French UFO files released
France has posted its files from investigations of UFO cases online this week. Within three hours of the launch of the website, the server had crashed because of so much traffic.
This was picked up by a lot of news organizations around the world, because of the obvious novelty of the situation. The possibilities for leads are endless--with hundreds of supposed sightings able to catch the attention of any reader.
The AP picked up this story, releasing two different versions, one on Friday and one from Saturday.
The Friday piece gets to focus on the novelty of the story, using a delayed lead to suck the reader in. They tell of a specific incident that will grab readers attention.
The saucer-shaped object is said to have touched down in the south of France and then zoomed off. It left behind scorch marks and that haunting age-old question: Are we alone in this big universe of ours?
Then they go into discussing the news part of it. It was also interesting of them to note that the website crashed within three hours. This article also uses numbers effectively in the body, giving an impression of how many cases are hoaxes. The numbers do it better than just simply saying, a small number have been explained. They also use numbers to give more examples of incidents, using distances and size to tell the story. The Friday story was also much more in depth, including an interview with the head of the department that these files came from. The ending of this article gave the reader a nugget at the end, for those that stuck around to the end, ending with speculation about life on other planets.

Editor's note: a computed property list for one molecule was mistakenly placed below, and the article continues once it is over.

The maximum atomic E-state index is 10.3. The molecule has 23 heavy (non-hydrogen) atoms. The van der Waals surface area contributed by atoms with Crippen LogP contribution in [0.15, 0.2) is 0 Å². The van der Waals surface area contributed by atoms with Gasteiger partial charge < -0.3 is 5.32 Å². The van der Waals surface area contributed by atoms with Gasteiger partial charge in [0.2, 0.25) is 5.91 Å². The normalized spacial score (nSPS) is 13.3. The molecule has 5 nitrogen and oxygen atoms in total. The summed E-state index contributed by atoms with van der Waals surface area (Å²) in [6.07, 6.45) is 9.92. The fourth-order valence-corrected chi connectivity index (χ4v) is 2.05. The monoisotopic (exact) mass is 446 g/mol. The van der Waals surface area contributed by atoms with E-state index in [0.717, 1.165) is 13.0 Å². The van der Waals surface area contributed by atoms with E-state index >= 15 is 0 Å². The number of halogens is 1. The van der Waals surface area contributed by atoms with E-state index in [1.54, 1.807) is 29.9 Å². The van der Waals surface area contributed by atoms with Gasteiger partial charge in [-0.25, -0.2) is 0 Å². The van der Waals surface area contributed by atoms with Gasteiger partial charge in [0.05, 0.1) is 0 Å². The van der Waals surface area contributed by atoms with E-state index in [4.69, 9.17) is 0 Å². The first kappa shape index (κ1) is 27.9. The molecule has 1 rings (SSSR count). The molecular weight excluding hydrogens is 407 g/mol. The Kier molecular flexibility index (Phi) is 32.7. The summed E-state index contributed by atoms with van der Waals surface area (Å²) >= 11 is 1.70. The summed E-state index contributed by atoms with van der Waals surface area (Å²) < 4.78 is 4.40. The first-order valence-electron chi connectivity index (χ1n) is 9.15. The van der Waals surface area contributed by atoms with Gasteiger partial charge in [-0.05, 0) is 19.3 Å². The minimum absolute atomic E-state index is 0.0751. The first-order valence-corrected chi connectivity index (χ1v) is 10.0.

So, do we have neighbors out there, after all?
"I don't have an answer to that," Patenet said. "Even if there is such a planet, given the size of the universe, what is the probability that two civilizations ... will meet or come across each other? I really don't know. It's very complicated. It's incalculable."
The second article was probably a brief written from this larger story. This article, written by Angela Doland, focused much less on the novelty and more on the harder facts of the story, emphasizing the numbers--including how many were solved, how many documents there are. She also doesn't use any of the colorful quotes from the first article even though she paraphrased the director.
In terms of novelty and exciting news writing, the first article was much more fun and interesting to read, but it was harder to pick out the specific facts. The second brief boiled it all down for the busy reader, though losing some of the fun quality.